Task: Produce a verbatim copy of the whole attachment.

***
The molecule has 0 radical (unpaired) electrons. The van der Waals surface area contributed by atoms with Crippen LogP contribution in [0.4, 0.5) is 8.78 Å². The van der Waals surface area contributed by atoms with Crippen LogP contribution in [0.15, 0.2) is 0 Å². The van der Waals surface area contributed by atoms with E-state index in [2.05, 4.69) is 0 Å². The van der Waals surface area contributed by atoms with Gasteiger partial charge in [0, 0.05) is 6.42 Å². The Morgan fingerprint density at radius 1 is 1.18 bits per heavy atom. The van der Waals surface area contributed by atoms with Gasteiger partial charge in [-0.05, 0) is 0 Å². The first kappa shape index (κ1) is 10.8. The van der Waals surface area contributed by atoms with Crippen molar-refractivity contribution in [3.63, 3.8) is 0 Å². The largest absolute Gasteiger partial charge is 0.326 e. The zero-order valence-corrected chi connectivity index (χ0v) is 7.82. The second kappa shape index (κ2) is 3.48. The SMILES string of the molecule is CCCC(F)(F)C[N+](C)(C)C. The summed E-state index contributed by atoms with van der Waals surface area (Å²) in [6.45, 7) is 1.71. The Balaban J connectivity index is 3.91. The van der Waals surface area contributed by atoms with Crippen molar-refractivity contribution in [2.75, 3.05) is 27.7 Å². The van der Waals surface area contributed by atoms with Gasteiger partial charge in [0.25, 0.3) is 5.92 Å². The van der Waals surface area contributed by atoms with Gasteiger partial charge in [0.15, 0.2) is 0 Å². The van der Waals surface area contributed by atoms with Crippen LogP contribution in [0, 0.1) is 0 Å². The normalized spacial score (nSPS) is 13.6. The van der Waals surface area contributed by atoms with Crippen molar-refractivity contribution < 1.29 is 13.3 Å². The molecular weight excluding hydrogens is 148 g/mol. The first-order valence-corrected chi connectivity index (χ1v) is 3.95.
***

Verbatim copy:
The molecule has 0 radical (unpaired) electrons. The van der Waals surface area contributed by atoms with Crippen LogP contribution in [0.4, 0.5) is 8.78 Å². The van der Waals surface area contributed by atoms with Crippen LogP contribution in [0.15, 0.2) is 0 Å². The van der Waals surface area contributed by atoms with E-state index in [2.05, 4.69) is 0 Å². The van der Waals surface area contributed by atoms with Gasteiger partial charge in [0, 0.05) is 6.42 Å². The Morgan fingerprint density at radius 1 is 1.18 bits per heavy atom. The van der Waals surface area contributed by atoms with Gasteiger partial charge in [-0.05, 0) is 0 Å². The first kappa shape index (κ1) is 10.8. The van der Waals surface area contributed by atoms with Crippen molar-refractivity contribution in [3.63, 3.8) is 0 Å². The largest absolute Gasteiger partial charge is 0.326 e. The zero-order valence-corrected chi connectivity index (χ0v) is 7.82. The second kappa shape index (κ2) is 3.48. The SMILES string of the molecule is CCCC(F)(F)C[N+](C)(C)C. The summed E-state index contributed by atoms with van der Waals surface area (Å²) in [6.45, 7) is 1.71. The Balaban J connectivity index is 3.91. The van der Waals surface area contributed by atoms with Crippen molar-refractivity contribution in [2.75, 3.05) is 27.7 Å². The van der Waals surface area contributed by atoms with Gasteiger partial charge in [0.25, 0.3) is 5.92 Å². The van der Waals surface area contributed by atoms with Gasteiger partial charge in [0.15, 0.2) is 0 Å². The van der Waals surface area contributed by atoms with Crippen LogP contribution in [0, 0.1) is 0 Å². The normalized spacial score (nSPS) is 13.6. The van der Waals surface area contributed by atoms with Crippen molar-refractivity contribution < 1.29 is 13.3 Å². The molecular weight excluding hydrogens is 148 g/mol. The first-order valence-corrected chi connectivity index (χ1v) is 3.95.